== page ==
You will probably have gathered that my passions include gardens, history and writing. However, I started life differently studying sculpture at the Slade. Writing came later when I wrote general features for the newspapers including the Guardian and Sunday Times. I took up gardening when we moved from London to the country and I had a garden of my own for the first time.
Deeply ignorant but greatly inspired by neighbouring Sissinghurst Castle, I took the garden design course at the English Gardening School. The course was a revelation and hooked me into garden design. I greatly enjoy creating green architectural space in gardens, playing with the colours and textures of plants and putting in focal points to make surprises around corners.
I was commissioned to write the first book on allotments out of the blue. Practical Allotment Gardening was quickly followed by The Allotment Handbook which hit the best-seller list for gardening books, the two combined selling 145,000 worldwide. Four other allotment books came on the tail of these, leaving just one last book I wanted to write on the subject. It was to help to add the weight of history to the allotment cause. Of Cabbages and Kings – the History of Allotments (2014) goes back to their very roots when even the lowliest serf, had a stake in the land. It traces how the life- saving right to common land was taken away from the farm labourers, causing dire hardship, and was only finally returned in reduced form as allotments. The War was the heyday, marking a dramatic a U-turn with the ‘Dig for Victory’ campaign.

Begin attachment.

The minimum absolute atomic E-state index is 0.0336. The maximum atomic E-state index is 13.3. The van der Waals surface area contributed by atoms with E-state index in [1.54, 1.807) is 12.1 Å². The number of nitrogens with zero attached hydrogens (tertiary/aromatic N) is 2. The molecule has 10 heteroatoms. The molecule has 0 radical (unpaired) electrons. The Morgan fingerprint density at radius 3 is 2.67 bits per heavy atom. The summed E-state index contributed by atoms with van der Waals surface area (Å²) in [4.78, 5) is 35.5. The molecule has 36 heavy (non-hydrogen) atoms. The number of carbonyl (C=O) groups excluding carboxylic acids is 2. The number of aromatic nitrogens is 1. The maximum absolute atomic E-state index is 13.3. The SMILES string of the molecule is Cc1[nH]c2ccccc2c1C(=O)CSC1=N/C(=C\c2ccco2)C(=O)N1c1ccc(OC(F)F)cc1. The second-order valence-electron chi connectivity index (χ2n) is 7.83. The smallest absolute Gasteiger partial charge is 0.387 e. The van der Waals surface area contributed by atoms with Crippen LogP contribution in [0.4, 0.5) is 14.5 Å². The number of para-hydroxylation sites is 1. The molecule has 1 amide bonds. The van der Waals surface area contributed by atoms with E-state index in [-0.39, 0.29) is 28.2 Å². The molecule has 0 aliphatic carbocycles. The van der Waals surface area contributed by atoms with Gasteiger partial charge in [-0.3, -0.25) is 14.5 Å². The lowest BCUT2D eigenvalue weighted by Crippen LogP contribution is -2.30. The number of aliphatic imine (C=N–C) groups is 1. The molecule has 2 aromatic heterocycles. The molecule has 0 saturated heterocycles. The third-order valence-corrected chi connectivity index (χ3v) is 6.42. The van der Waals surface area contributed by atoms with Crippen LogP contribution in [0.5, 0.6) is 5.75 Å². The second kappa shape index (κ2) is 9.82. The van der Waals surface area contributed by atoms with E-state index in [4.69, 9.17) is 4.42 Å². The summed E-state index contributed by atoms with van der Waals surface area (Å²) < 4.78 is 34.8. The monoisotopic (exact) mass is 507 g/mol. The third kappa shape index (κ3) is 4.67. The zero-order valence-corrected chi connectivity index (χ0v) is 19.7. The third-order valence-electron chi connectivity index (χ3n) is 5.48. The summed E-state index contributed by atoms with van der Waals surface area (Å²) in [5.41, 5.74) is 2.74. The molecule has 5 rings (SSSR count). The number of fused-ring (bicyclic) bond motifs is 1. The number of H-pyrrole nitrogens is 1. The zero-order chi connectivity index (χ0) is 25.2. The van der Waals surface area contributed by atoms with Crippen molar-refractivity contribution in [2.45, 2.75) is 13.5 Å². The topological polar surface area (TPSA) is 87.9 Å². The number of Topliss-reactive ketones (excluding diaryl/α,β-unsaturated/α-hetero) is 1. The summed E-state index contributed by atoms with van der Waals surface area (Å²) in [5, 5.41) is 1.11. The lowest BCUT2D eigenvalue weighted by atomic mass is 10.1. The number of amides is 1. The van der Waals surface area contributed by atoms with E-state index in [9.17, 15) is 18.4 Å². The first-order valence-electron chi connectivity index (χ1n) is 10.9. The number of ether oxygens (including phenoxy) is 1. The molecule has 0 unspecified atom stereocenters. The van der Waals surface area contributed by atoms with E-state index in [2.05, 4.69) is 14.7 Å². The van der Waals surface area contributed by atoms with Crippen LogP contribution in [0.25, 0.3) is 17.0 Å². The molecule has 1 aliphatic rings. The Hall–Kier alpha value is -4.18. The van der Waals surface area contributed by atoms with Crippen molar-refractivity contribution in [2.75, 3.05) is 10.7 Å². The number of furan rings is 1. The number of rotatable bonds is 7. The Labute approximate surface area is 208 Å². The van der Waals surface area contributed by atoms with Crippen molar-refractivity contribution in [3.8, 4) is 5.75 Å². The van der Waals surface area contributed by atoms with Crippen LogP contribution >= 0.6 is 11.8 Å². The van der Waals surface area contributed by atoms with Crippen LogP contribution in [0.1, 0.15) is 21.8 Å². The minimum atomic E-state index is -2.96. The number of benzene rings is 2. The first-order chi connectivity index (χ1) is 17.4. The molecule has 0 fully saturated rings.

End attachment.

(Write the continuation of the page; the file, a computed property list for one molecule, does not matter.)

For the last fourteen years I have also edited Topiarius, the journal of the European Boxwood and Topiary Society (www.ebts.org). This has been a more princely pursuit and has now brought forth my latest book Topiary, Knots and Parterres which was published in 2017 and won The European Garden Book Award, 2018. The book is a romp through garden history, covering Rome, Byzantium, the courtly medieval gardens, the great formal parks of the Italian and French Renaissance through to the Arts and Crafts Movement and today’s elegant, minimalist designs. It was a delight to gather the views on topiary from the poets, designers, architects, humourists, diarists and commentators through the ages – even though some pour bitter scorn on topiary. I hope that, by contrast, this book will help to persuade gardeners as to the unique charm and usefulness of clipped greenery in its myriad forms in gardens both large and small.
Since then, I took on an MA in Garden and Landscape History at the Institute of Historical Research (IHR), University of London. It’s a top-quality course, fascinating and I heartily recommend it (click HERE for course details).
As a result, I now feel more qualified to carry on. For example, I now edit the newsletter of the Birkbeck Garden History Group (BGHG) , a not-for-profit society dedicated to promoting an interest in garden history, which provides lots of interesting information and does extremely reasonable garden visits.
Caroline Foley is a member of the Garden Media Guild.
For enquiries or comments, please email her on: firstname.lastname@example.org